THE CHANGING NATURE OF CONSUMER DEMAND is inevitably reflected in the evolution of breakfast menus – and Adam Moore is one of many chefs working in this area, consulting with cafes to expand their breakfast offerings.

With the burgeoning brunch trade being driven by consumers looking to eat out later in the morning, Adam says that people are looking to spend more time over a morning meal than they would at lunch or dinner.

“It’s becoming more of a social, communal event, and that is driving new trends in presentation and menu options. The focus now is taking the traditional meals like bacon and eggs and giving them more of a contemporary spin, as well as complementing them with other menu options which are influenced by international trends.

“We’ve already seen more use of different cereal grains like quinoa and now freekeh is coming in – people are making up breakfast bowls, toasting grains and creating new flavour complexities.



“Instead of the standard fruit salad, we’re seeing yoghurt parfaits utilising bold flavours, along with ‘veganesqe’ meals like granola with seasonal fruit.”

Even toast has evolved with the availability of sourdough and a wider selection of grain breads. And menu staples like baked beans on toast are being replaced by more inspirational ingredients such as herbal jams with roasted banana or coffee syrup drizzled over mascarpone and roasted figs.

This latter example is part of an emerging trend to use coffee not simply as a



beverage but also an ingredient within meals – trendy Code Black Coffee Roasters in Melbourne are now offering their customers coffee infused fried eggs.

Another recent trend which has started in the US and is now manifesting on our shores is the evolution of traditionally sweet menu items to include savoury ingredients, changing the overall flavour profile.  “Porridge was always thought of as sweet but now we’re seeing cinnamon bacon porridge or porridge with lemon and goat’s cheese,” Adam tells us.

“We’re seeing a lot more use of premium ingredients on the breakfast menu,” he adds. “At that time of day customers are looking for satiety – food that will stay in their system and fill them up.”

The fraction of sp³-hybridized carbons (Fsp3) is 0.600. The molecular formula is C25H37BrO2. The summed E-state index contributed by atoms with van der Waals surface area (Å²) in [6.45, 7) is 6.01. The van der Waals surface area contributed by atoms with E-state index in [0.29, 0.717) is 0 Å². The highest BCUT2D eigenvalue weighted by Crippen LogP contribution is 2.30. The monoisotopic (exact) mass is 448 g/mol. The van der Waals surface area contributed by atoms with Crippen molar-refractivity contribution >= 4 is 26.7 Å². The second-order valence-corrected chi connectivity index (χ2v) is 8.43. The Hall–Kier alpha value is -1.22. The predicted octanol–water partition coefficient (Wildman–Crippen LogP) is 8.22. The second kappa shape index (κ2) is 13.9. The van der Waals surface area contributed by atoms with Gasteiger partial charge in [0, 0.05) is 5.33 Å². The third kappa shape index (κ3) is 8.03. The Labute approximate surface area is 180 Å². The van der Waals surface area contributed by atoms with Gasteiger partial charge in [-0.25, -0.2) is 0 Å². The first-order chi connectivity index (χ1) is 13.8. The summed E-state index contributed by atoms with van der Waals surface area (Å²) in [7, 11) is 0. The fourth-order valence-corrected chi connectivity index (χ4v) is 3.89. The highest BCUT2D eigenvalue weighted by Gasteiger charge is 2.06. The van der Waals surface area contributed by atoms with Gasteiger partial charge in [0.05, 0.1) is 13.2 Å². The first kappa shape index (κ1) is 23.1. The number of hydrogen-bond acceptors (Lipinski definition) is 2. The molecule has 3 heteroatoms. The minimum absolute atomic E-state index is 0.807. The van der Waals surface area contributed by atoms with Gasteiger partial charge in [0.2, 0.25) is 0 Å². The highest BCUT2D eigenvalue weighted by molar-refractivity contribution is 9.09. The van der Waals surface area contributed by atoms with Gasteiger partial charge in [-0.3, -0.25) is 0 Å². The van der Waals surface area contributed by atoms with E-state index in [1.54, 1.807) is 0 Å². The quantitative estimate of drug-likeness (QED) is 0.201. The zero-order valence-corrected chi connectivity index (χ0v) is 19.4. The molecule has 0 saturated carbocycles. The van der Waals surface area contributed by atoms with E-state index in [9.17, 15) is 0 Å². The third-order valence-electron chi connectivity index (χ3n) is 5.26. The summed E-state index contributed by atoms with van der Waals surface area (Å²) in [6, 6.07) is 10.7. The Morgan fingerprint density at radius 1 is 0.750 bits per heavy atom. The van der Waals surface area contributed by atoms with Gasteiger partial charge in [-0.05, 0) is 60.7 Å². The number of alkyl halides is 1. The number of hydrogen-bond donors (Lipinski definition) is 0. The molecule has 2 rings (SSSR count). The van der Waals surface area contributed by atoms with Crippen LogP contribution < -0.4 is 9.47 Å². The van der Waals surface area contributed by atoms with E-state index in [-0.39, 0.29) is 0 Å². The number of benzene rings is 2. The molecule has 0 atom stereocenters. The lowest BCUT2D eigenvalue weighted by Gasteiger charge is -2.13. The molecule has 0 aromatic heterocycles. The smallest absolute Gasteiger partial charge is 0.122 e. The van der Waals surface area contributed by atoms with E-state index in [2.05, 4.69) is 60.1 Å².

Given this broadening of the breakfast menu, it’s perhaps no surprise to see how many foodservice businesses now offer breakfast all day long. “In such cases what we see is that customers who want something a bit lighter than the standard lunchtime fare will order from the breakfast menu, in some cases well into the afternoon,” Adam points out.

Of course having to run a breakfast menu all day in addition to lunchtime meals and lighter fare puts extra pressure on the kitchen staff, and manufacturers have responded by developing time-saving solutions which cut down on labour and preparation.

Nestlé Professional Executive Chef Mark Clayton cites the example of Maggi Hollandaise. An essential ingredient in the popular breakfast dish of Eggs Benedict, Hollandaise is a labour intensive and difficult sauce to prepare – making it from scratch necessitates the use of fresh raw eggs and the need to keep the sauce at just the right temperature prior to serving.

“Hollandaise is really a must-have ingredient on the breakfast menu but it’s just a difficult product to make from scratch, so a readymade shelf-stable product like Maggi Hollandaise is a great time saver,” Mark explains. “It’s also quite versatile in that Hollandaise is an ideal base – you can change its flavour profile through the addition of herbs like capers and dill, or add tarragon to turn it into a Bearnaise sauce. By adding your own ingredients and tweaking it a bit, you can create something that’s distinctive to your menu.” 

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